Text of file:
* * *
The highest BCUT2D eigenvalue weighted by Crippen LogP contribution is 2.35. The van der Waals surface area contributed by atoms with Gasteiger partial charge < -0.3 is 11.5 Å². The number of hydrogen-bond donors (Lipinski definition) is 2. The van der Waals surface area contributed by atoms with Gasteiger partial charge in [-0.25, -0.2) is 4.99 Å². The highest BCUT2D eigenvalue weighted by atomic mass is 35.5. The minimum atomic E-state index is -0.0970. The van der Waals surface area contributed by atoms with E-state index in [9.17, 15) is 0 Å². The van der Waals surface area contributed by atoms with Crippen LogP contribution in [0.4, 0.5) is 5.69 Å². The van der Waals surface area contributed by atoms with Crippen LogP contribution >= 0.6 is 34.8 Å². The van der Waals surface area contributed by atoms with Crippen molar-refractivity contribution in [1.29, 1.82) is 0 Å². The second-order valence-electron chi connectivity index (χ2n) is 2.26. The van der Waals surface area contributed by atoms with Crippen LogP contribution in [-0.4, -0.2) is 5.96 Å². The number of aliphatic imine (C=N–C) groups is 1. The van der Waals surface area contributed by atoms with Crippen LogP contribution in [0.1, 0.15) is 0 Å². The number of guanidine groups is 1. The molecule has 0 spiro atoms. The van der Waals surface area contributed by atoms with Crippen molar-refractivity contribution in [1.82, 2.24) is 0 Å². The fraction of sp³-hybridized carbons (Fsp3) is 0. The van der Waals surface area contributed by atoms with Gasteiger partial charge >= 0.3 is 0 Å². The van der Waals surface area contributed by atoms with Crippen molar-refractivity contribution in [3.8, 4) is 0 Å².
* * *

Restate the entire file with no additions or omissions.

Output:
The highest BCUT2D eigenvalue weighted by Crippen LogP contribution is 2.35. The van der Waals surface area contributed by atoms with Gasteiger partial charge < -0.3 is 11.5 Å². The number of hydrogen-bond donors (Lipinski definition) is 2. The van der Waals surface area contributed by atoms with Gasteiger partial charge in [-0.25, -0.2) is 4.99 Å². The highest BCUT2D eigenvalue weighted by atomic mass is 35.5. The minimum atomic E-state index is -0.0970. The van der Waals surface area contributed by atoms with E-state index in [9.17, 15) is 0 Å². The van der Waals surface area contributed by atoms with Crippen LogP contribution in [0.4, 0.5) is 5.69 Å². The van der Waals surface area contributed by atoms with Crippen LogP contribution >= 0.6 is 34.8 Å². The van der Waals surface area contributed by atoms with Crippen molar-refractivity contribution in [1.29, 1.82) is 0 Å². The second-order valence-electron chi connectivity index (χ2n) is 2.26. The van der Waals surface area contributed by atoms with Crippen LogP contribution in [-0.4, -0.2) is 5.96 Å². The number of aliphatic imine (C=N–C) groups is 1. The van der Waals surface area contributed by atoms with Crippen LogP contribution in [0.1, 0.15) is 0 Å². The number of guanidine groups is 1. The molecule has 0 spiro atoms. The van der Waals surface area contributed by atoms with Crippen molar-refractivity contribution in [1.82, 2.24) is 0 Å². The fraction of sp³-hybridized carbons (Fsp3) is 0. The van der Waals surface area contributed by atoms with Gasteiger partial charge >= 0.3 is 0 Å². The van der Waals surface area contributed by atoms with Crippen molar-refractivity contribution in [3.8, 4) is 0 Å².